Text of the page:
First, ask the kids what rules they know. Get them involved. Then…
- Choose one rule to explore.
- Explain the rule—be clear and detailed.
- Again, students can add their thoughts.
- Demo it, or have one kid demo it, then have 2 kids demo, then 3 or more, and finally the whole class.
- Re-explain and practice till it’s perfect.
- It may take a few sessions to reach that goal.
Also, discuss why the rule is important. No, it’s not to avoid punishment. The real reason is because it helps us to be respectful or to stay safe, or to learn something new and interesting.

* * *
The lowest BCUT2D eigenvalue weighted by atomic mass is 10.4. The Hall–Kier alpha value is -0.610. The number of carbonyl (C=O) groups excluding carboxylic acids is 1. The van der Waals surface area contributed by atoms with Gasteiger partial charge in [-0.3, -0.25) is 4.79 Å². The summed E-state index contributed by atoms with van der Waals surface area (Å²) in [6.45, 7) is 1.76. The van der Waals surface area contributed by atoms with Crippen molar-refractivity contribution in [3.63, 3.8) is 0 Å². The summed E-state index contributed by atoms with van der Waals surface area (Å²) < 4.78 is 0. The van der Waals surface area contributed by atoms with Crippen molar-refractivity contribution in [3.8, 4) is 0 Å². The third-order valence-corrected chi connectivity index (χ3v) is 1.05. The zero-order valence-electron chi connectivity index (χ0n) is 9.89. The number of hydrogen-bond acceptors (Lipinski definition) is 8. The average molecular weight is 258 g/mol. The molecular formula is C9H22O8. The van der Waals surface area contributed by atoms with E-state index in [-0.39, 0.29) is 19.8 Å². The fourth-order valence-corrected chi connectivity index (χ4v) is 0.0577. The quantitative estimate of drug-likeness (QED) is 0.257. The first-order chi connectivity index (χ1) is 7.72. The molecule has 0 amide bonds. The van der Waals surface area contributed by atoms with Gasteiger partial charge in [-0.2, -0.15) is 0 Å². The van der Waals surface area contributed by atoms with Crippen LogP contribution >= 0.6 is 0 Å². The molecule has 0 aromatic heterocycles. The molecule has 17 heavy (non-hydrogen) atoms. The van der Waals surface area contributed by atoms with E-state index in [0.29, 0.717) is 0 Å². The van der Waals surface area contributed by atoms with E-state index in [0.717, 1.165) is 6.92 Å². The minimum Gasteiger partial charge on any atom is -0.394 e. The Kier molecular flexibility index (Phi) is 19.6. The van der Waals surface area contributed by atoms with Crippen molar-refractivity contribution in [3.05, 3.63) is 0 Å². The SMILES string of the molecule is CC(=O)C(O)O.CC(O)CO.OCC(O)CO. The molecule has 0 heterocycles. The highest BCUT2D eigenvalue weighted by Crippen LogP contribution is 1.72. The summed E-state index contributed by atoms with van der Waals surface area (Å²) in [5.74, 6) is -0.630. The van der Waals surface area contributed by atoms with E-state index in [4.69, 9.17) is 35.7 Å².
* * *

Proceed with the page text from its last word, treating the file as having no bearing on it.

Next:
So…what bad things might happen if we don’t follow the rule? Delve into the issues, so kids internalize the rule. That’s how it becomes embedded in their conscience—your only true hope for good behavior.
Also, think of everything that could go wrong. You have to address every possibility, and discuss the limits of what’s acceptable. No, they can’t do this or that.
It really helps to have a checklist so you don’t forget crucial points. You don’t want any loopholes or misunderstandings.
Even though I’ve taught rules for years, I still use my own school rules checklists and points for discussion.
I also created a script for what a teacher might say, starting the moment the kids walk into the classroom on the first day of school. Even when I don't use it verbatim, it makes me feel CALM and CONFIDENT knowing it’s all there. As they say, act the part till you become the part.
Teaching rules is a fascinating process, and it’s a must—and it’s ongoing, to some degree, every time you teach.